A13-A0             these are address in the area & block

Expanded memory
  Ea17-Ea14                             These are the block in expanded memory
                       Ea13-Ea0          These are the address in the block.

Back to your drawing

4.  Now to the left of center need to draw something for block address data.
     From switch side you have four boxes.
    From Z80 you have two boxes that are split
So Two boxes wide & two boxes high with some white space separating the boxes

5. now add some logic lines.
  a.  each box of #4 will be connected to a switch input.
  b. the two horizontal boxes will be written by a Z80 out instruction.
  c. The switch position will be controlled by Z80 A14 & A15
  d. The remaining Z80 addresses are connected to memory box.

On Power up you reset the 273's, so all bits are 0 in #4 boxes.
So
6. In memory box, Rom must be low address range of memory to match the 273 on reset.

So you have the 4 boxes of #4 that the contents of a box is Ea17-Ea14   The extended memory block address for that Z80 area.
The switch is selecting which box of data to use as extended address, the block address based on Z80 area.

After two Z80 out instructions you could have this.

Area   Z80                   extended memory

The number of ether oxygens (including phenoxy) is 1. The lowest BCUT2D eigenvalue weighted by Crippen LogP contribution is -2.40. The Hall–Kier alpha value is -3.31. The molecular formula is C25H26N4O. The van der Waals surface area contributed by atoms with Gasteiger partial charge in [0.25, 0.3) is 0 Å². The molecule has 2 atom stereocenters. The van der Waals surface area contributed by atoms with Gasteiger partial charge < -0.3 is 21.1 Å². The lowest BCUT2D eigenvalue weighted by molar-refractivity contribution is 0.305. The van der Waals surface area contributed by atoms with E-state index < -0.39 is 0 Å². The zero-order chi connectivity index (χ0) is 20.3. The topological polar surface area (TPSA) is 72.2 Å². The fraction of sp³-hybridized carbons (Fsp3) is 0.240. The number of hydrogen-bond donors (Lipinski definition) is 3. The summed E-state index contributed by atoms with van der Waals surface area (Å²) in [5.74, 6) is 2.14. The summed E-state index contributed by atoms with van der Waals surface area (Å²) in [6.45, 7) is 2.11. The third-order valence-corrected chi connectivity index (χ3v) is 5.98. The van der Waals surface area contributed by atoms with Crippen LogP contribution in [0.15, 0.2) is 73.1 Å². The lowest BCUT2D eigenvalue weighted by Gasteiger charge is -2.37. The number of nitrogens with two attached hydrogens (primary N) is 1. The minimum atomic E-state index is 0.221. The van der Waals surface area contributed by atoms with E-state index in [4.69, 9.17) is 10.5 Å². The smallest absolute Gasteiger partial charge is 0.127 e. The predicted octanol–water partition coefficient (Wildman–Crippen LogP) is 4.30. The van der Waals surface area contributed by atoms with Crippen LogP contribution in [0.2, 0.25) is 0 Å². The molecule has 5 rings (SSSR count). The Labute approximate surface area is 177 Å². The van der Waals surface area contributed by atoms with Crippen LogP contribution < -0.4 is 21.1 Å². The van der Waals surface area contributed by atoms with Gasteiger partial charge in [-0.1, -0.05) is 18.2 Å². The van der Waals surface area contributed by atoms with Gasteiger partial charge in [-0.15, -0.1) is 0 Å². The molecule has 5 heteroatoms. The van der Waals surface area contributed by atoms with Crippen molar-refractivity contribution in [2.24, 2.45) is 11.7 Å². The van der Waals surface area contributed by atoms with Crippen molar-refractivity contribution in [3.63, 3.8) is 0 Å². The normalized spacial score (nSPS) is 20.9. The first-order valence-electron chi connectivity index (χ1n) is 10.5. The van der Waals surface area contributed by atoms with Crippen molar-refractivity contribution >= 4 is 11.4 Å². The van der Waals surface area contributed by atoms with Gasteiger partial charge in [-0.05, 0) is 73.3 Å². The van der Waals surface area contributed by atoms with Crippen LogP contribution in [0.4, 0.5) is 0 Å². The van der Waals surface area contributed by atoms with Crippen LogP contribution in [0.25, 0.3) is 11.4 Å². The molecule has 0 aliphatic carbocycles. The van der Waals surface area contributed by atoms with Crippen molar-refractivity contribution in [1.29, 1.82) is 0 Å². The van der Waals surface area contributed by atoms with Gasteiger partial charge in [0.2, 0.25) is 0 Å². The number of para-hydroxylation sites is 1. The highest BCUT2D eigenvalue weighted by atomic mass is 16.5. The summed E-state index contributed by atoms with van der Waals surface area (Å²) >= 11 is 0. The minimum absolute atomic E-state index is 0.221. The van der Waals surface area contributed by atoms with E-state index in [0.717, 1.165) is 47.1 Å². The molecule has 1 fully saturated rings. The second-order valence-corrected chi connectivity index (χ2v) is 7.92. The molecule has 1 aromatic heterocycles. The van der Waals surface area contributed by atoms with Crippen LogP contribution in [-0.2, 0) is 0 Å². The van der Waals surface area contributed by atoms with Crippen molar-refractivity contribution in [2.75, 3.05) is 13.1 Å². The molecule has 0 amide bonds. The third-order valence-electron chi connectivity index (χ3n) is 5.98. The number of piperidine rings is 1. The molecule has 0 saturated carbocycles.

A15    A14        Ea17    Ea16   Ea15  Ea14
0           0       0             0         0          0        0 
1           0       1             0         0          0        1
2           1        0            1         0          0        0
3           1        1            1         0          0        1

Note that you are using two 273 to store the above data, one out instruction sets data for two areas.

The data in above table states
Z80 area 0  0-16k     = expanded memory block 0 = 0-16k          = rom 0-16k
Z80 area 1  16k-32k  = expanded memory block 1  = 16k-32k     = rom 16k-32k
Z80 area 2  32k-48k = expanded memory block 8  = 128k- 144k = ram 0-16k
Z80 area 3  28k-64k = expanded memory block 9  = 144k--160k = ram 16k-32k

From the Z80 you have 32k of rom starting ar address 0 & followed by 32k of ram
This is the same as if you just had two 32k memory chips connected to Z80.
To get to this state the Z80 did two Z80 Out instructions with the instructions in 0-16k if rom

Org   0 H
; do some initial boot stuff

; then set up memory
  out 273-0, 10h    ; set area 1 bits to block 1   set area 0 bits to block 0
  out 273-1, 98h    ; set area 3 bits to block  9  set area 2 bits to block 8
: now you can set the SP  and continue booting

===============

The switch in the drawing is letting you use two bits of Z80 to get 4 bits to be used as the high bits of the extended address.

======
Things to look at
The switch is doing the decoding of the Z80 area.

  Say you wanted
    0-16k to be rom always at same rom address
   48k-64k to be ram always at the same ram address.
  And want to switch the center two 16k blocks.
You would need memory chips for the two fixed areas & more memory chips for the switched memory. You could use a two way switch in this case.

If you want the fixed rom or ram to come from the memory chips in the switched memory chip area, you need to add at least one more switch position to get this to happen.
Computers work in binary so a 3 position switch is hard to find, you would end up using a 4 throw switch. You could then strap the inputs of the 4 throw switch so that it gives the fixed address to get the above two fixed areas. And data at the other two switch inputs to select wanted block for that area.